Holidaymakers are being urged to avoid more than 50 dangerously-polluted beaches across England and Wales due to huge amounts of raw sewage being pumped into the sea by water companies.
According to data gathered by environmental campaign group Surfers Against Sewage (SAS), there has been storm sewage discharge into the waters at beaches in Cornwall, Devon, Sussex, Essex, Lancashire, Lincolnshire, Northumberland and Cumbria.
It comes as millions of Britons head to the coast for a last trip away before the end of the summer holidays at the end of this month, but now face the risk of serious illnesses if they swim at affected beaches.
Video footage online shows sewage being released into the open sea at Seaford in East Sussex. Dark grey water can be seen mingling with the rest of the pale blue ocean just feet away from the popular nearby beach.
Heavy rain in the last 48 hours has followed the UK’s most recent heatwave, causing sewer overflows which have been eased by emptying into UK waters after they struggled to cope with the high volumes of water placing pressure on drainage systems.
Southend-on-Sea and Newquay are particularly badly affected, each with four beaches closed for at least today.
Environmental campaign group Surfers Against Sewage (SAS) keeps its own interactive map where surfers and other beach visitors can check the water quality of their local beach on a day to day basis. Ticks mean water quality is fine for water activities, while beaches with cross marks are to be avoided. Spanner and snowflake symbols mean water quality data is unavailable due to ongoing works or the beach being out of season
Footage on social media shows sewage being released into the sea just feet away from a popular beach in East Sussex
Dark grey and black sewage water can plainly be seen polluting UK waters at popular beach sites, affecting England, Wales and the Isle ofWight
Bognor Regis Beach in West Sussex (left) and beaches in Bournemouth (right) are just a few of the 50 which are classed as currently polluted
The south coast
At some beaches sewage has been released directly into the sea but others which have seen sewage discharged into nearby rivers are also classed as polluted.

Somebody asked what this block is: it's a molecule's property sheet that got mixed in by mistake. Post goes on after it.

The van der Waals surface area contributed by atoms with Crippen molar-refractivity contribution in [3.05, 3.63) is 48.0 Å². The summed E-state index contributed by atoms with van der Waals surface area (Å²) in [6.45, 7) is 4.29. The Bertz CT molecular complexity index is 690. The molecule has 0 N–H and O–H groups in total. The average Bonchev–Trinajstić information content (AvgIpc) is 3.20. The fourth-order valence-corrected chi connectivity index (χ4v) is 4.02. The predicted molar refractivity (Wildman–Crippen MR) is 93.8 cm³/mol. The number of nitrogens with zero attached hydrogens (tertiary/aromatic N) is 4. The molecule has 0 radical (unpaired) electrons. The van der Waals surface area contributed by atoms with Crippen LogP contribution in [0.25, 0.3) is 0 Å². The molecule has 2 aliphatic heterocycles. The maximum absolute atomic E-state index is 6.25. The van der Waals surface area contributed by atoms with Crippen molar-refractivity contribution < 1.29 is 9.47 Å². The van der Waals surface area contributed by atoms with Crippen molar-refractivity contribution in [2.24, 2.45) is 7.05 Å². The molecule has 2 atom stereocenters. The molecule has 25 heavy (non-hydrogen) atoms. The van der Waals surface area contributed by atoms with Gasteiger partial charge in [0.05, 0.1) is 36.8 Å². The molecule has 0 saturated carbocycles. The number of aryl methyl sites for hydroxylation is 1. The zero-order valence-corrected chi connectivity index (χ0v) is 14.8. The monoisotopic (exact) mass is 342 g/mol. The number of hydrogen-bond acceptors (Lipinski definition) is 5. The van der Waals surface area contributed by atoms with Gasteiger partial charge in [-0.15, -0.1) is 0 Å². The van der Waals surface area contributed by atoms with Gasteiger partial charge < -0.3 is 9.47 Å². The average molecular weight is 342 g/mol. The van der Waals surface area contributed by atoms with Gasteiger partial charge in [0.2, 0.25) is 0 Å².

A spokeswoman for SAS said other pollution warnings in place may not be linked to heavy rain, and those visiting the coast are advised to check its interactive map on their website before they swim.
The most concentrated areas of pollution are across the south coast including Cornwall and Devon. Beaches on the Isle of Wight are also affected.
The Environment Agency has an interactive map where individuals can check the water quality at their local beach, and it lists advice for eight of the 50 beaches warning bathing is not advised on a permanent basis.
With millions of people expected to head to the coast this week, the SAS is urging people to not assume their local beach is safe.
Usually highly popular seaside destinations including Exmouth, Cowes, Eastbourne, Bournemouth and The Headland Cornwall beaches are all deemed as unsafe for the moment.
Pollution levels at many beaches in Scotland are currently unavailable due to them being classed as out of season.
The SAS and other environmental groups have been campaigning for water companies to be prevented from allowing sewage to be released into the UK’s oceans for several years.
It comes after MPs voted against an amendment to a bill which would have prevented companies from dumping raw sewage into UK rivers in October last year.
In 2020 there were more than 400,000 incidents of sewage being released by water companies in Britain.
Britain’s sewers struggle to cope in heavy rain, leaving sewage works overwhelmed – and, at this point, water firms are allowed to release rainwater and untreated sewage into rivers and the sea to stop waste backing up in streets and homes. However, environmentalists say better infrastructure such as storage tanks could prevent this.
Raw sewage is dangerously harmful to wildlife and the health of surfers and wild swimmers. It also poses a dangerous risk to anyone entering the sea in the aftermath of a sewage release.
Beach-lovers online have branded the sewage releases as ‘revolting’ and questioned why water companies are allowed to release it in this way.
The government’s water minister threatened to fine companies last week after it emerged that in addition to sewage releases, billions of gallons of water is being lost in leaks on a daily basis.
Steve Double insisted water firms needed to do more to ensure they can withstand future droughts.